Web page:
By Laurel Busby
When Palisadian Tom Tellefsen heard that the L.A. County Board of Supervisors planned to find a concessionaire who could replace Gladstone’s with a newly constructed restaurant, he contacted his longtime friend Wolfgang Puck.
The restaurateur was intrigued by the idea, so they approached mutual friend and financier Carl Schuster, who had recently formed a new fund to invest in restaurants. Then the trio reached out to famed architect Frank Gehry (Disney Concert Hall), and the group put together a bid that was recently approved by the county to move forward with negotiations.
“We’ve very excited about it, and we’re very excited for the community,” said Tellefsen, who has been in construction for 40 years and operates the company Tellefsen Investments. “Gladstone’s has been an iconic landmark designation for a number of years, but has now gotten tired. We want to replace it with something that would have that same status, and would give recognition to what Gladstone’s was. We want to create a new memory.”
Tellefsen, who lived in Brentwood for many years before moving to the Riviera neighborhood in 2003, first moved to Los Angeles in 1975 after graduating from Harvard Business School. Growing up first in New Jersey, he then moved to Beirut, Lebanon, for high school when his father was an administrator at the American University there.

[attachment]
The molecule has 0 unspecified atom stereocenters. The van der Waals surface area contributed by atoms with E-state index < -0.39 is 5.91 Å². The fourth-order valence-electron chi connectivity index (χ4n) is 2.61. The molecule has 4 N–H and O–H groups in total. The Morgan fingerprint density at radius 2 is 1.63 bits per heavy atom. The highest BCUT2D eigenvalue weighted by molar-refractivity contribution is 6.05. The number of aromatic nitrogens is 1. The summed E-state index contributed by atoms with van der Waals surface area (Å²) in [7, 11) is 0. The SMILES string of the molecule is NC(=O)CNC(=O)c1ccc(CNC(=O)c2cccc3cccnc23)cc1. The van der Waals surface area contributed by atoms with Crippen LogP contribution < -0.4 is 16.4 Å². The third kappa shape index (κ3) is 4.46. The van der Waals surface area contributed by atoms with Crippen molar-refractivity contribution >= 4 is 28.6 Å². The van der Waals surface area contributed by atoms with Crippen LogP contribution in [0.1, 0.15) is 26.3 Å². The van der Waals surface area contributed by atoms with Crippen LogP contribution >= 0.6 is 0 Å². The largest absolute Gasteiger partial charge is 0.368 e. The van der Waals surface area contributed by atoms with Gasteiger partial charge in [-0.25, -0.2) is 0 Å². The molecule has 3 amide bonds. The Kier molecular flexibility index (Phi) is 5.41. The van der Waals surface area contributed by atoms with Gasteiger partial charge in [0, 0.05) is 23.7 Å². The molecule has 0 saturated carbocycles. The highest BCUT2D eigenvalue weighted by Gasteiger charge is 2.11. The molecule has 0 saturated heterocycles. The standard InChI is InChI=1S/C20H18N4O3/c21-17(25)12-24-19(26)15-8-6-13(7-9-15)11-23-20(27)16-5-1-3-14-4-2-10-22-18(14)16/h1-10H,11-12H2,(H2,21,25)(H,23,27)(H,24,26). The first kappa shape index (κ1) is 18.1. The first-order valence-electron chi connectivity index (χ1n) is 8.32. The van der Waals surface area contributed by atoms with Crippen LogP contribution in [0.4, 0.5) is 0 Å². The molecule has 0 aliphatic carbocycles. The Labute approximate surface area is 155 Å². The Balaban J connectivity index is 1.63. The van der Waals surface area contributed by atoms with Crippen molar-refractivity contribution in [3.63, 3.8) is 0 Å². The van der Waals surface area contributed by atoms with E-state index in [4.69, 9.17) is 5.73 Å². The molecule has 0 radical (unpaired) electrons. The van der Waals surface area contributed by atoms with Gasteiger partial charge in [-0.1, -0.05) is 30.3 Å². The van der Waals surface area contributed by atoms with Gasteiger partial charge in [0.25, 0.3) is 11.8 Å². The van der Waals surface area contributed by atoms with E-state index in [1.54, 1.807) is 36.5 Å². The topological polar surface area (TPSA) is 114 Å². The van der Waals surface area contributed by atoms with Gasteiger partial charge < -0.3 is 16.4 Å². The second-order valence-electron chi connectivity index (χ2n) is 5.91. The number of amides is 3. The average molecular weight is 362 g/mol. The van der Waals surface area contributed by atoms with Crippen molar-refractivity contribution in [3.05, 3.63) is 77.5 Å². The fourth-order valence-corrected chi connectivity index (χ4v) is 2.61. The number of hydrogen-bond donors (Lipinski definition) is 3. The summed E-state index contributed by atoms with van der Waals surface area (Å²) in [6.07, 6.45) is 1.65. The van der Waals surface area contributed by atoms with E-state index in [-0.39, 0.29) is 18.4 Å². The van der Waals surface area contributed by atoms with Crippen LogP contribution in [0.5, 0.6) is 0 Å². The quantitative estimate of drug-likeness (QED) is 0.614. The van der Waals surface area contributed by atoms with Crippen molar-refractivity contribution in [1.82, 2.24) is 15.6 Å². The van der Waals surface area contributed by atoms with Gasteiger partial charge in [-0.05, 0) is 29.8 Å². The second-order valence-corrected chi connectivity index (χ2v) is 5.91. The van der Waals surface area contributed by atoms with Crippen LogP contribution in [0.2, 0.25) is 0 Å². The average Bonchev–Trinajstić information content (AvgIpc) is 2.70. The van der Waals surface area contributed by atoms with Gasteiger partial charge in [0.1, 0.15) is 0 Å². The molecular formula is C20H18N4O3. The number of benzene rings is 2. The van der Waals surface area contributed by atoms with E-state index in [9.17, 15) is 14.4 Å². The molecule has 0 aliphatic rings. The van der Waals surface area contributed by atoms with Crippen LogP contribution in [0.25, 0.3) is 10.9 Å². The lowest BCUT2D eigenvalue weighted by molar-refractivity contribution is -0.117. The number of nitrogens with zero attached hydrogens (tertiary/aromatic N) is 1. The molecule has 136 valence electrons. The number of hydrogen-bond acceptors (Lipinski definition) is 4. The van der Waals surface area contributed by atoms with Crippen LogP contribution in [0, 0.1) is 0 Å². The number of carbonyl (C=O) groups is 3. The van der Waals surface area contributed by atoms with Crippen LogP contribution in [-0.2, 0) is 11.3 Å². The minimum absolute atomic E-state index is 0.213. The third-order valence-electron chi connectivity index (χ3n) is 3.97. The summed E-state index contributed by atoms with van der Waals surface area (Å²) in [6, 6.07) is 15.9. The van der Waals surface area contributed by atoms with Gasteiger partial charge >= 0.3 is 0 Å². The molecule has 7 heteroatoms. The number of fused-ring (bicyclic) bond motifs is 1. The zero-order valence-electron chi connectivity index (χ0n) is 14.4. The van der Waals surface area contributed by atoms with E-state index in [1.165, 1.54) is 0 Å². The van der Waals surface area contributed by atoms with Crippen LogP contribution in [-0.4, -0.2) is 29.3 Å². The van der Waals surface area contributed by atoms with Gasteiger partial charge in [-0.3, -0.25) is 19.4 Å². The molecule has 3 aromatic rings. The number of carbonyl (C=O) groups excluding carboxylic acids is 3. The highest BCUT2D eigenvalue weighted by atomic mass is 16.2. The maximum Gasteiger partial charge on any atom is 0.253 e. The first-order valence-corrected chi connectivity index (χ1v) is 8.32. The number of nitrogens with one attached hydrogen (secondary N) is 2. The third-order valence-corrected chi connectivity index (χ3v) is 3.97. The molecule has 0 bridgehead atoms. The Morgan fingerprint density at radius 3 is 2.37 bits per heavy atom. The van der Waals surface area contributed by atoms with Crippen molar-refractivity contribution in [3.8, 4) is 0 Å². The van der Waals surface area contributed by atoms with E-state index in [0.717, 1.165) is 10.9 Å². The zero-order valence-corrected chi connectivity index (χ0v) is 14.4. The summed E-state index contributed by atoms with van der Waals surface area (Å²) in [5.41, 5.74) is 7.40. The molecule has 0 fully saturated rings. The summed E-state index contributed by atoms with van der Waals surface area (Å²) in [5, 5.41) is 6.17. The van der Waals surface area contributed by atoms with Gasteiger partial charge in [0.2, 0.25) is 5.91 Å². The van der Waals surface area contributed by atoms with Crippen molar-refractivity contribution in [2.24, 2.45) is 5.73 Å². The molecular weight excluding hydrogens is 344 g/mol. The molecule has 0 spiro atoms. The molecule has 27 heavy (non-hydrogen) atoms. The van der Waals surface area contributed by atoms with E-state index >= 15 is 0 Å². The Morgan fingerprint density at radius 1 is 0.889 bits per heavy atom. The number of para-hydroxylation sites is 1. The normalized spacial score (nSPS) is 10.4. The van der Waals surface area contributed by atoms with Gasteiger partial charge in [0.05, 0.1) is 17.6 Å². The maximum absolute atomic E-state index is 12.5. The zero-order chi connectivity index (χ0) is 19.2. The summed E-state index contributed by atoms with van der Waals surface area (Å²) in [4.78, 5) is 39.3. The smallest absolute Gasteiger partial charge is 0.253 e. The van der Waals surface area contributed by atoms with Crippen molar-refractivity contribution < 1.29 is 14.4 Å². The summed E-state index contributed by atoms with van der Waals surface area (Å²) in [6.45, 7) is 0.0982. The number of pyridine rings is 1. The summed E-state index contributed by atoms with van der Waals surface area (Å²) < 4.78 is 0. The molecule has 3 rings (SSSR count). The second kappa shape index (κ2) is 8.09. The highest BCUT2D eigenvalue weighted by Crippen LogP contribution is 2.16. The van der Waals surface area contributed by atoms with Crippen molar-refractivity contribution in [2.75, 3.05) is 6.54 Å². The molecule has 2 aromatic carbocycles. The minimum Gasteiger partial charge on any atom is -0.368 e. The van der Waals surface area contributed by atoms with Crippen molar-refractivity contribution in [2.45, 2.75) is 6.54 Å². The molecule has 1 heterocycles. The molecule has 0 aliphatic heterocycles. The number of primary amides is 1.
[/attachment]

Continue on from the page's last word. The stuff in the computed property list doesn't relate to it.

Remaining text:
“It was the greatest time to be in Beirut,” said Tellefsen, who graduated from high school two days before the Six-Day War began in 1967. The family returned to the U.S. permanently, but three years ago, Tellefsen and his wife, attorney Stephanie Spencer, revisited the city where he had such fond memories. “It was a great place to live at that time.”
Tellefsen, who has two children, Christen, 48, and David, 46, from a previous marriage and one grandson, Justin, 19, said that during his career he has overseen numerous construction jobs, including hotels, shopping centers and mixed-use projects.
A high-profile job was the Langham Pasadena Hotel, which like Gladstone’s is a landmark property. In 1987, Tellefsen purchased the luxury hotel, originally constructed in 1906, and spent four years revamping it until it was ready to reopen in 1991.
“Now it’s a landmark again,” Tellefsen said. “That’s our game plan for Gladstone’s.